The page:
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If a relation is reflexive is it symmetric and transitive ?

let ~ means " in relation with "

if A is a set , ~ is a relation on $A$, prove that:

if $a$~$a$ for any $a$ $\in$ A then

1- $x$~$y$ $\rightarrow$ $y$~$x$

2- $x$ ~$y$ , $y$ ~ $z$ $\rightarrow$ x~z

if this is wrong , give an example to a reflexive relation which is not transitive or symmetric

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    $\begingroup$ No, you prove it $\endgroup$ – Ethan May 1 '13 at 10:40
  • $\begingroup$ @Ethan: That is nasty. But I approve. To elaborate a bit, reflexivity, symmetry, and transitivity are the three axioms which define an equivalence relation. Why are there three and not just one? $\endgroup$ – Harald Hanche-Olsen May 1 '13 at 10:41
  • $\begingroup$ @Ethan , if it not right , can you give plz an example ? $\endgroup$ – Fawzy Hegab May 1 '13 at 10:43
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    $\begingroup$ Try it with a set of just two elements. There are only four possible reflexive relations on it, so that's not a lot of work. $\endgroup$ – Harald Hanche-Olsen May 1 '13 at 10:44
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    $\begingroup$ @Maths Lover : the 3 conditions are indendendent of each other. There are eight possibilities (whether a relation is/isn't reflexive, transitive, symmmetric), and there are simple examples of all 8. $\endgroup$ – Stefan Smith May 1 '13 at 10:50
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Let $A=\{a,b,c,d,e\}$ and $$R=\{(a,a),(b,b),(c,c),(d,d),(e,e),(c,e),(e,b)\}$$

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    $\begingroup$ Or somewhat more economically: Let $A=\{a,b,c\}$ and let $R = \{(a,a),(b,b),(c,c),(a,b),(b,c)\}$ $\endgroup$ – Abel May 1 '13 at 10:51
  • $\begingroup$ @Abel: Oh yes! These days around the world, we should be so care about even an alphabet. It is very valuable. Thanks :D $\endgroup$ – mrs May 1 '13 at 10:56
  • $\begingroup$ @Abel : I am stealing your answer and posting it as my own if you dont, before Babak modifies his answer to yours! :) $\endgroup$ – Arjang May 1 '13 at 11:01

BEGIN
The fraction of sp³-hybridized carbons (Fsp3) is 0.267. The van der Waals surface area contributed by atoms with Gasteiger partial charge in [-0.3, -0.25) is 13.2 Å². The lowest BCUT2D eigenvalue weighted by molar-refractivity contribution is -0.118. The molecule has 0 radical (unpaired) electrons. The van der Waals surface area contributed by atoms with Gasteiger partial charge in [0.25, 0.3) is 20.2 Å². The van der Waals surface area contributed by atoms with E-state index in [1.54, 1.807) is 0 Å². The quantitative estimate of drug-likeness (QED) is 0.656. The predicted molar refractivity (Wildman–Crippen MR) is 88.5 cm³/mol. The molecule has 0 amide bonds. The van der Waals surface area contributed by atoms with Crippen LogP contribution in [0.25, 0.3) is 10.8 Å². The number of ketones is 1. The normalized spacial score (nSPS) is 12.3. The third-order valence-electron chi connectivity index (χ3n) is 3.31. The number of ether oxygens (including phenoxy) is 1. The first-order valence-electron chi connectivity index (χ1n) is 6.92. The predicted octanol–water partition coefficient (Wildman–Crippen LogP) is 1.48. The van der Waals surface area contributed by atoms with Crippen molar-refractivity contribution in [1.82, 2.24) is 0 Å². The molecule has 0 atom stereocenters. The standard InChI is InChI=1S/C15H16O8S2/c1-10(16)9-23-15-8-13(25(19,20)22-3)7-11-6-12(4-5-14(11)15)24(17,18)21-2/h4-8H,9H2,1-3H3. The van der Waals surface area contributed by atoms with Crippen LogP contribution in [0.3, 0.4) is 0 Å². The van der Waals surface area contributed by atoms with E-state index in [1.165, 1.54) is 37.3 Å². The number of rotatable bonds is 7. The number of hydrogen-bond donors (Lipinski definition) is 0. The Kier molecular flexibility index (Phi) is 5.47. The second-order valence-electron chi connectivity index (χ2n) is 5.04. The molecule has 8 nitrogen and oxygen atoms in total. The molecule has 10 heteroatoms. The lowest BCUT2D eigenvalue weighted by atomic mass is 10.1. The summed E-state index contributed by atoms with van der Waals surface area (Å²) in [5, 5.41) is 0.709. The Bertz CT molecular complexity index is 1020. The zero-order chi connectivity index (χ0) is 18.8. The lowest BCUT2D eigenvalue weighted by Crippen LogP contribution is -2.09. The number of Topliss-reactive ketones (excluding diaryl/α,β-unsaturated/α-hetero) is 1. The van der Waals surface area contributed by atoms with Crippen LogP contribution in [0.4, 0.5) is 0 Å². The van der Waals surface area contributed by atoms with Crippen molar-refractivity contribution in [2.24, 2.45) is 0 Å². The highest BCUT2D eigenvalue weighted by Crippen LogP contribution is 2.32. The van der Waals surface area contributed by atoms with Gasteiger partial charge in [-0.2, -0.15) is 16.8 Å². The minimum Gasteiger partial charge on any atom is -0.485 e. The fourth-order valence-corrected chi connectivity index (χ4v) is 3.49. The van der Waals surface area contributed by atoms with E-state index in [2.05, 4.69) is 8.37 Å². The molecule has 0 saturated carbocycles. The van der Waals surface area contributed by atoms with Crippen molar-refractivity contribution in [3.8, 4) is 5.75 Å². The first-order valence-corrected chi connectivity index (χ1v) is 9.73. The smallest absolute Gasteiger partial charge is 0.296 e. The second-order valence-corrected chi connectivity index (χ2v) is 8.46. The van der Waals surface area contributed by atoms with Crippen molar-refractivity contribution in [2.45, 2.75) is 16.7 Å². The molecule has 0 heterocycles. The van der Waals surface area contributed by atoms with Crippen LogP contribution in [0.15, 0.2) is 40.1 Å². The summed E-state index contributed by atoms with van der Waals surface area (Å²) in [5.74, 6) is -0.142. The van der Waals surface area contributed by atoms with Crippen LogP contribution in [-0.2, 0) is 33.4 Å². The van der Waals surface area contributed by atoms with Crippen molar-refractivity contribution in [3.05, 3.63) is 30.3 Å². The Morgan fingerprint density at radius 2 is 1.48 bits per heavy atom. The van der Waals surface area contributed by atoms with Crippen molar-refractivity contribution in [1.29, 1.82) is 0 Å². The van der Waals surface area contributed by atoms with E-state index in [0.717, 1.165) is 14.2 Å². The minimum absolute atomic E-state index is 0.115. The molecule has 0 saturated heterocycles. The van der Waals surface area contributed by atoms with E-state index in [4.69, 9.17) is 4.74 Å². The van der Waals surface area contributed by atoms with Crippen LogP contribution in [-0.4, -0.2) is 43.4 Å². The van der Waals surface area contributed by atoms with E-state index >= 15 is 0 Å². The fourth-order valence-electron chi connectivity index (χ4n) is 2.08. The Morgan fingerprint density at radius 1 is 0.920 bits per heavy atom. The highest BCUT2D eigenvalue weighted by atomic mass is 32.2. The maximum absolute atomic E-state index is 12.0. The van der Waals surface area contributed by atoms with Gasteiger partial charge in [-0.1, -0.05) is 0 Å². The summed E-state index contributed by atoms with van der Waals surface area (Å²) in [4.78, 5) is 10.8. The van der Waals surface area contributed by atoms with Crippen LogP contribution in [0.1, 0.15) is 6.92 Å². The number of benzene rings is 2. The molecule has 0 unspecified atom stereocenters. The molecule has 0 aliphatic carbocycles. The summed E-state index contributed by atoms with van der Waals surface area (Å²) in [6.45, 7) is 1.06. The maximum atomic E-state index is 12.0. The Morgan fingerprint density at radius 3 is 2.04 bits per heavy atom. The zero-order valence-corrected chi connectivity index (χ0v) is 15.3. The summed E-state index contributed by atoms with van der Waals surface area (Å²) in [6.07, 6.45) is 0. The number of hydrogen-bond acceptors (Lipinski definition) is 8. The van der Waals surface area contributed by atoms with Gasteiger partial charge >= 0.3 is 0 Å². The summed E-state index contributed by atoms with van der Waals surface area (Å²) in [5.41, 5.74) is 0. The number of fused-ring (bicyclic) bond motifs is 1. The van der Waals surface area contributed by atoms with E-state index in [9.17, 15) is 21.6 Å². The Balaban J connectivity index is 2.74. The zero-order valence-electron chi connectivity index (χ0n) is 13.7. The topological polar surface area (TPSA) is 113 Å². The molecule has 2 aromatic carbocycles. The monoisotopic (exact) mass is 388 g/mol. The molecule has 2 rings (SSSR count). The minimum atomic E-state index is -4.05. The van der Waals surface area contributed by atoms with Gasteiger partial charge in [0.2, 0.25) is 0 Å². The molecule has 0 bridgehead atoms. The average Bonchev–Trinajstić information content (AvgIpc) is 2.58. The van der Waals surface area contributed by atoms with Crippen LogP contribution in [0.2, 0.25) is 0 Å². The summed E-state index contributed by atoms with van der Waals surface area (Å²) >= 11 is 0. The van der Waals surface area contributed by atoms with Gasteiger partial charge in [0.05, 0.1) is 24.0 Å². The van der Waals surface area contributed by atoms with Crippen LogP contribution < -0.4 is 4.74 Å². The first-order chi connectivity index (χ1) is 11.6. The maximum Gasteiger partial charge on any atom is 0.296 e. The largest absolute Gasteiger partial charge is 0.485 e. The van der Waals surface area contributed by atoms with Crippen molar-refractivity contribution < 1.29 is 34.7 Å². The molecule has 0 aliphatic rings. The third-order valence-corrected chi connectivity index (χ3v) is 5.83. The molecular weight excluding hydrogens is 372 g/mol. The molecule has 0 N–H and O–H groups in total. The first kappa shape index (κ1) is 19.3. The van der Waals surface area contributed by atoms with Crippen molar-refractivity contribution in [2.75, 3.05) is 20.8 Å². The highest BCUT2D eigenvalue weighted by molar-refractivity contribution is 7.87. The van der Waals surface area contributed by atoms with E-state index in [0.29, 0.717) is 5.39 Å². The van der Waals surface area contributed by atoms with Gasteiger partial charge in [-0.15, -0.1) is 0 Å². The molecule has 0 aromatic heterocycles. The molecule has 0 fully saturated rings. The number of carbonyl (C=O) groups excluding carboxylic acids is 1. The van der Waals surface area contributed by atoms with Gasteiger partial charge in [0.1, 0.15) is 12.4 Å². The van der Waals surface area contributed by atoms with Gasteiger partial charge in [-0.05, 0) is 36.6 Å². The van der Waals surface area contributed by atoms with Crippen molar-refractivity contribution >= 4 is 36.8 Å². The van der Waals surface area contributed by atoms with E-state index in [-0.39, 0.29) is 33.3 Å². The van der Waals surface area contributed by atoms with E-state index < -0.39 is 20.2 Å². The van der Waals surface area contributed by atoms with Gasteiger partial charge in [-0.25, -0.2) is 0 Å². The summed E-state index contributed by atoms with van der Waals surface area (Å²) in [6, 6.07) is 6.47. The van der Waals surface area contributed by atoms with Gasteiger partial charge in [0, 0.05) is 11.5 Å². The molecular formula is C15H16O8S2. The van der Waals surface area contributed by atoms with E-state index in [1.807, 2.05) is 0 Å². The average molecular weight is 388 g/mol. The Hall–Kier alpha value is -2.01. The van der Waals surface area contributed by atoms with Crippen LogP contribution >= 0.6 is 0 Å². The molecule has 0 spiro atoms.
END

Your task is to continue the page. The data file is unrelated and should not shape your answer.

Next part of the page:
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    $\begingroup$ @Arjang Why? It's Babak's answer, just condensed a bit. $\endgroup$ – Abel May 1 '13 at 11:02
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    $\begingroup$ @Arjang: Do you wanna to post an answer like Abel pointed here? I can remove mine and then you can do that. :-) I's absolutely OK. $\endgroup$ – mrs May 1 '13 at 11:05
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The relation of divisibility, in any ring with $1$, is an example of reflexive, transitive, but non symmetric relation

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  • $\begingroup$ can you plz define the relation of divisiblity ? you mean ,if R is a ring , $x$~$y$ iff $xy = 1$ ? where x,y $\in$ R $\endgroup$ – Fawzy Hegab May 1 '13 at 13:20
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    $\begingroup$ @MathsLover $x$~$y$ iff $\exists a$ such that $y=xa$ $\endgroup$ – Federica Maggioni May 1 '13 at 13:23
  • $\begingroup$ $\le$ is a simple example of a relation that is reflexive and transitive, but not symmetric. $\endgroup$ – Scott Jul 1 '14 at 18:03
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For this one time, I'll help you out... but indeed, next time maybe study the problem a bit more before asking for an answer ;-)

Take for A the set $A = \{ 1,2 \}$ and consider the relation ~ defined by 1 ~ 1, 2 ~ 2, and 1 ~ 2.

This relation satisfies a ~ a for any $a \in A$ (please check that!), but it does not satisfy 1) because 1 ~ 2 holds while 2~1 does not (this is because you should fill in the same element for `a' on both sides)...

Similarly, consider the same set but now with a relation ~ definded by 1 ~ 1, 2 ~ 2, 1~2 and 2~1. This relation does satisfy 1) but it does not satisfy 2) since 1~2 and 2~1 but 1 $\neq$ 2 (can you see why this is so?).

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    $\begingroup$ Your second example is transitive, since $x\sim z$ for all $x,z\in\{1,2\}$. In fact, there are no non-transitive reflexive relations on $\{1,2\}$. $\endgroup$ – Abel May 1 '13 at 11:00

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